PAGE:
Quickie Reviews #8

Nathan Drake Collection

When I first put together my list of the top 100 PS3 games, all three Uncharted games made that list. At the time, I ranked them Among Thieves, Drake’s Deception, and Drake’s Fortune far behind. After playing through all three games again back to back, I’m even more confident in that ranking. As could be expected, Drake’s Fortune held up the worst, being the first game in the series. Among Thieves definitely stands up as one of the best games from the PS3 era, but Drake’s Deception surprisingly wasn’t as special as it seemed the first time around. The extended flashback and desert sequences felt slow, and didn’t break up the action is a satisfying way. Among Thieves remains the best in the series, from a combat, puzzle solving, and storytelling perspective. All three games aren’t without their frustrations, but for fans of the series or those that never had a chance to experience them the first time around, this is a collection well worth your time.

I do want to get in the nitty-gritty of this as a collection, however. Basically, it kind of sucks. As I’ve stated, all three games are great games, and are worth experiencing for the first or second time on PS4. But as an HD remaster, the Nathan Drake Collection leaves a lot to be desired. The only meaningful additions are some added trophies, a photo mode, and a new time trial speed run mode. You do have access to some fun costumes and weapons, but most are only available after you’ve beaten each game once. The biggest disappointment for me was the lack of Golden Abyss, the well received PS Vita Uncharted game. I never bought a Vita, and it would have been nice to play through that as well. So, if you’re looking for significant additions in this collection, you’ll probably be left wanting.


Vikings – Season Two

Vikings season two kicks off right where season one ends, and without spoiling anything, shit is hitting the fan. Characters have been betrayed and there’s a war going on. But, as with other storylines on the show, the course of the war takes an unexpected turn and then is ended in too quick a fashion. New alliances and old friendships are tested and broken, smaller characters are killed off while new villains are introduced. There’s nothing particularly new or fresh on this show, but everything is done well and the action is still exciting.

My biggest complaint about Vikings moving through plotlines too quickly remains, but the show does take a jump forward in time that I really enjoyed. It allowed the show to pursue new ideas, and aged Ragnar’s son Bjorn several years, allowing him to become a larger character on the show. Season two ends in an exciting fashion, and I’m definitely interested in where it’s going from here. There are still stories to tell, but I remain afraid that the show will run out of room by the fourth or fifth season. We’re only two seasons in and most of the recurring villains are dead. Also, bonus points for casting Donal Logue, that dude is a fantastic actor and improves every show he’s on.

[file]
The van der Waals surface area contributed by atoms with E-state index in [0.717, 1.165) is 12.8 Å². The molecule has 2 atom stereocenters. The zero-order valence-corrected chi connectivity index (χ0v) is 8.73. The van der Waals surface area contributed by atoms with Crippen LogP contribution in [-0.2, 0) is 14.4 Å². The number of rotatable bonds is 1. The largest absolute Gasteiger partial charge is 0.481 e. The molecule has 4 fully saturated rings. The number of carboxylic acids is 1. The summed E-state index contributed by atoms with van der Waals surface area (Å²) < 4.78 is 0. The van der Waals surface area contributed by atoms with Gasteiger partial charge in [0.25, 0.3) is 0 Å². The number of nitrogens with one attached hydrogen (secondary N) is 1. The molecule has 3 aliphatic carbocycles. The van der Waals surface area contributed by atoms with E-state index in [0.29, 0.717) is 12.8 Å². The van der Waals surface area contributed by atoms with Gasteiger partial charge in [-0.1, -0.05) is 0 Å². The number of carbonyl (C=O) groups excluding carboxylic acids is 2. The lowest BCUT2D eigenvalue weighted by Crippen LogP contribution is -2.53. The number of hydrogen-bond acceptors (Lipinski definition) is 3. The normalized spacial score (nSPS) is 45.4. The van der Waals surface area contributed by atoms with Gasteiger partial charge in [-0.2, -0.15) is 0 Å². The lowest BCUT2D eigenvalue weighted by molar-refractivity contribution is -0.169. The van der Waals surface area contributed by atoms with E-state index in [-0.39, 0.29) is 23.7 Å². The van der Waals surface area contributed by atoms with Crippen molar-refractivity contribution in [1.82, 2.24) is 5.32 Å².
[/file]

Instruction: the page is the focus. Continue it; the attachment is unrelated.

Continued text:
When I first heard people talking about Trainwreck, it was pitched as being a rom-com different than the typical rom-com. Unfortunately, that just wasn’t the experience that I had. The movie feels cut from the same cloth as every romantic comedy that’s come before it, the only difference being that it’s the woman that needs to change instead of the man. The ending is so cheesy that I was waiting for it to be undercut, which didn’t happen.

Admittedly, I’m not a huge fan of Amy Schumer. It’s not that I think she’s unfunny, I just think she tends to try too hard, and in a movie that she’s not only starring in, but wrote as well, it’s not surprising that she falls into that trap. Judd Apatow is an accomplished comedic director, but he’s had problems in the past with editing. It’s impossible to know who’s making the final calls when it comes to editing, but that person failed this movie completely. Scenes go on too long, jokes go on too long, improvs go on too long, pauses go on too long, everything goes on too long. Amy Schumer looks vaguely uncomfortable in front of the camera, which certainly doesn’t help matters. Bill Hader at least is surprisingly charming, and the stunt casting of Lebron James worked out better than I could have expected. He’s no Michael Jordan in Space Jam, but he does well. John Cena, on the other hand, might as well have been reading from a teleprompter in his thankfully few scenes. There were definitely some funny moments in Trainwreck, but they’re overshadowed by typical lame rom-com conventions.


Game of Thrones – Season Two


While not quite reaching the heights of season one, season two of Game of Thrones was still pretty damn amazing. The benefit of a second season is typically not having to worry about introducing a bunch of new characters or settings, but that’s definitely not the case with a show like Game of Thrones. A lot of props should be given to the writers and showrunners for managing to juggle so many different storylines, but things did seem a little more scattered than they did in season one.

We got our first taste of large scale battle on the show, Robb came into his own as a character, we learned more about the White Walkers and the Night’s Watch, and Tyrion continued to be the best character ever. Season two wasn’t short on character death, either, with several huge turns that changed the scope and trajectory of the show. The season’s biggest flaw was not having a central story to focus the show around, the way season one had Ned’s struggle as the new Hand of the King. The penultimate episode was yet again a major highlight, and while the second season wasn’t able to hit the high note of introducing us to this amazing world, it continued the trend of Game of Thrones being a superlative show in nearly every way.

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